The man authorities believe supplied the handgun used in a 2016 drive-by shooting that killed a 5-year-old Beloit boy will serve 15 years in prison, a Rock County judge ruled Friday.

Judge Michael Haakenson handed Isaac Torres, 27, of Beloit the maximum sentence for his role in the January 2016 death of Austin Ramos Jr., who prosecutors say was shot as he rode in a vehicle driven by his father.

It’s the third sentencing in the case and the second time this month Haakenson has handed down a stiff sentence for people charged in the shooting. He said it should serve as a warning to criminals who would commit “gang-related” gun violence or take the law into their own hands.

The sentencing came after Ramos’ mother, Jasmin Martinez, and his grandmother, Alicia Martinez, spoke in court of the pain they’ve had to relive through multiple hearings on the 5-year-old’s death—a crime Rock County Assistant District Attorney Mason Braunschweig called “an incredible tragedy.”

“I don’t know that there’s a worse crime in this world” than the killing of a child, Braunschweig said Friday as he asked for the maximum sentence.

Torres is one of four men charged in the shooting. He and two others, Hugo Martinez and Eric Salazar-Mota, pleaded guilty to party to second-degree reckless homicide.

Salazar-Mota was sentenced to 14 years in prison and 10 years of extended supervision for riding in the vehicle Sergio R. Ortiz, 26, was in when he shot a .357-caliber bullet through the door of the vehicle Ramos was riding in.

The bullet traveled through the boy’s side, and he died the same day “on a cold hospital table” after “battling for his life” for three hours, Braunschweig said.

Ortiz pleaded guilty to first-degree reckless homicide and was sentenced Nov. 9 to 40 years in prison plus 20 years of extended supervision.

On Friday, Braunschweig said authorities believe—based on witness accounts—that Torres brought the revolver used in the shooting and that Torres had been riding in the front passenger seat with the gun in his lap.

Braunschweig said investigations showed Torres put the gun on the floor of the car before Ortiz grabbed it, hung out the window and shot at the car where the boy was.

In statements to police, Torres did not admit he had brought a gun that day, and he has never admitted bringing a gun, Braunschweig said. Torres’ statements helped bring justice in the killing, but Braunschweig said he believes Torres’ claims that he didn’t bring the gun are a “glaring lie.”

“It was Torres’ revolver. He brought it. He put it on the floorboard,” Braunschweig said. “He wants us to believe he was deaf, dumb and blind that night. It’s not true. He didn’t take full responsibility for what he did.”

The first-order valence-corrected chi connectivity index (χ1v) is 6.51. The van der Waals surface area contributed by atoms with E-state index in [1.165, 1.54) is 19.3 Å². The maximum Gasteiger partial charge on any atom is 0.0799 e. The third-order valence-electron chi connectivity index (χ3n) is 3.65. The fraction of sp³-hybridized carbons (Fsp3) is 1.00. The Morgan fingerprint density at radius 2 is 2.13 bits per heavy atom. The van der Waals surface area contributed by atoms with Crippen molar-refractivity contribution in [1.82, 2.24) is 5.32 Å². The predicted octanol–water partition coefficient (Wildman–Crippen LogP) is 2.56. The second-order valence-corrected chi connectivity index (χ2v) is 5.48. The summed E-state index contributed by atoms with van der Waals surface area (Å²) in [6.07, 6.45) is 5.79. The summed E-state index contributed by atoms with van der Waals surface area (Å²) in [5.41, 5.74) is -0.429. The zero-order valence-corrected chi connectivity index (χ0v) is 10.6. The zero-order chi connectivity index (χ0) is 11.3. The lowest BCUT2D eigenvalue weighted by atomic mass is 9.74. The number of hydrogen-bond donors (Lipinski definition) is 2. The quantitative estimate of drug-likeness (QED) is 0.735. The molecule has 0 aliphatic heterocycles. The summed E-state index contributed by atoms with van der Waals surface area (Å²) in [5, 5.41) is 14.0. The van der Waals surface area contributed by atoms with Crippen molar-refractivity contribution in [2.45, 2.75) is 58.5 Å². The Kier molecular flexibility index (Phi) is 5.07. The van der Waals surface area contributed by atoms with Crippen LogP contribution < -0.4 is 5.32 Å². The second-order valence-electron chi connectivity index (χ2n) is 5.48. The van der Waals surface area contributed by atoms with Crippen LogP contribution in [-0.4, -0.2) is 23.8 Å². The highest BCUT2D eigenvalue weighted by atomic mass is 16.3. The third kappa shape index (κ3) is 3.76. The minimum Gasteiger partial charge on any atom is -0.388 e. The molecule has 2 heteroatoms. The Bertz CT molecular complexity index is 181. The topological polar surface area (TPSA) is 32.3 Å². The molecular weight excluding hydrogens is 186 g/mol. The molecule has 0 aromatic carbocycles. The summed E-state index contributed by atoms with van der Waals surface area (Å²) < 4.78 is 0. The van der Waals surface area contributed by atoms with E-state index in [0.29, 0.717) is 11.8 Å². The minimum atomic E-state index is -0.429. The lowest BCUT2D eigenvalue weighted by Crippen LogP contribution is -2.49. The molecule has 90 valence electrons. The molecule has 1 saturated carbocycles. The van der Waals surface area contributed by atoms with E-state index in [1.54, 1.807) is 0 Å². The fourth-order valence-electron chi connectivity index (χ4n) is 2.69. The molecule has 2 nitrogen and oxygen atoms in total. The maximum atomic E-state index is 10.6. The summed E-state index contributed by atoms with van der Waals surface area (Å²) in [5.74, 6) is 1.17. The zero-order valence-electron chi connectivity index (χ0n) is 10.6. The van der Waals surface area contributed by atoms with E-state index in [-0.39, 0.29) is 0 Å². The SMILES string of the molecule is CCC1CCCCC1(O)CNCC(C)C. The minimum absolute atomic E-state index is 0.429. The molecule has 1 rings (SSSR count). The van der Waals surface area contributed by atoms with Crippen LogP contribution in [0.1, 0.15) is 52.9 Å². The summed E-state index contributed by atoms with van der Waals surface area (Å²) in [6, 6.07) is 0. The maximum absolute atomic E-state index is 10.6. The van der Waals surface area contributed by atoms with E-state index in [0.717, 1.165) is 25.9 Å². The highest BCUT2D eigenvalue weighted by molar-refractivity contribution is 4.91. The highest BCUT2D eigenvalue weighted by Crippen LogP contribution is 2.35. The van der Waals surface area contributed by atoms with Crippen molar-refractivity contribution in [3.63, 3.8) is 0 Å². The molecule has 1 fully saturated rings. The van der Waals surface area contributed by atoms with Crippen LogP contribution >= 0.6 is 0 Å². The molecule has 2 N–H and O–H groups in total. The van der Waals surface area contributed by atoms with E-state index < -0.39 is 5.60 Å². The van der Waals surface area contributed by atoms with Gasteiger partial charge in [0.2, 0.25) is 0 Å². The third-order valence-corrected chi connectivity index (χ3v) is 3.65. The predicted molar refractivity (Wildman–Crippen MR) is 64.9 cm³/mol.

During some of his more than 1,000 days in jail, Torres has sought to avoid contact with others charged in the shooting.

That’s because Torres said he wanted to dissolve gang ties he had maintained from 2008 to 2016 through his association with Ortiz, a suspected gang member, according to investigations of a string of earlier crimes Torres had been charged with, Braunschweig said.

Torres fled to Illinois before talking to police, Braunschweig and Haakenson said Friday. He also has tried to downplay his past gang involvement with Ortiz and others, they said.

Before his arrest, Torres had phone and Facebook discussions about plans to get rid of two guns that were in the vehicle when Ramos was shot—including the revolver used in the shooting, Braunschweig said.

One of the plans, he said, was to trade the guns to someone who was selling a car on Craigslist.

Before pronouncing his sentence, Haakenson outlined the history of criminal charges Torres faced over a nine-year span prior to the 2016 shooting, including the brutal beating of a man after an argument over a billiards game among gang members.

In addition to a 15-year prison sentence, Torres must serve 10 years of extended supervision. Haakenson said he doesn’t buy Torres’ story that he didn’t bring the gun used in the shooting.

Haakenson said he’s convinced Torres “was part of a group think” in a plan to avenge an earlier shooting that killed one of Ortiz’s relatives.

Haakenson said Torres’ record and association with Ortiz makes it clear he was a gang member and the shooting was gang-related.

He called Torres “significantly responsible” for providing what became the murder weapon in the shooting of a child.

Torres’ attorney, Ashley Morse, said her client has worked to sever ties with gang life and those charged in the shooting.

She asked for a lighter sentence, saying it was Ortiz’s decision to pick up the gun and shoot someone.

Torres apologized to Ramos’ family, telling them “no child deserves to die.”